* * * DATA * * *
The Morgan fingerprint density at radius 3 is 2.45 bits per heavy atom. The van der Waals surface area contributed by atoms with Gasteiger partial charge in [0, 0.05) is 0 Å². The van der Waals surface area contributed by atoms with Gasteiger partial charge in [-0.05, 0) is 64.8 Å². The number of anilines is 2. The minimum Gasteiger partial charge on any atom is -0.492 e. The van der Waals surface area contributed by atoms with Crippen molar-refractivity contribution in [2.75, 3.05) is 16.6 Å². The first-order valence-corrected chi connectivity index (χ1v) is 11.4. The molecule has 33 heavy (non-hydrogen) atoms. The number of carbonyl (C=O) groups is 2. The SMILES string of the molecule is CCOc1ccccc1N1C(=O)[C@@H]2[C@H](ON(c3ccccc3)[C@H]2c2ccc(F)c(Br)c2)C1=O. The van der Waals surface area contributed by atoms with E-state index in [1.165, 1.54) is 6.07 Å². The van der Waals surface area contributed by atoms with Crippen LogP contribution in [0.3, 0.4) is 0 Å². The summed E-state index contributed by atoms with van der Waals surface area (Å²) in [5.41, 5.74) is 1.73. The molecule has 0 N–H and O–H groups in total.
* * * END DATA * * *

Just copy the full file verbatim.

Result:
The Morgan fingerprint density at radius 3 is 2.45 bits per heavy atom. The van der Waals surface area contributed by atoms with Gasteiger partial charge in [0, 0.05) is 0 Å². The van der Waals surface area contributed by atoms with Gasteiger partial charge in [-0.05, 0) is 64.8 Å². The number of anilines is 2. The minimum Gasteiger partial charge on any atom is -0.492 e. The van der Waals surface area contributed by atoms with Crippen molar-refractivity contribution in [2.75, 3.05) is 16.6 Å². The first-order valence-corrected chi connectivity index (χ1v) is 11.4. The molecule has 33 heavy (non-hydrogen) atoms. The number of carbonyl (C=O) groups is 2. The SMILES string of the molecule is CCOc1ccccc1N1C(=O)[C@@H]2[C@H](ON(c3ccccc3)[C@H]2c2ccc(F)c(Br)c2)C1=O. The van der Waals surface area contributed by atoms with E-state index in [1.165, 1.54) is 6.07 Å². The van der Waals surface area contributed by atoms with Crippen LogP contribution in [0.3, 0.4) is 0 Å². The summed E-state index contributed by atoms with van der Waals surface area (Å²) in [5.41, 5.74) is 1.73. The molecule has 0 N–H and O–H groups in total.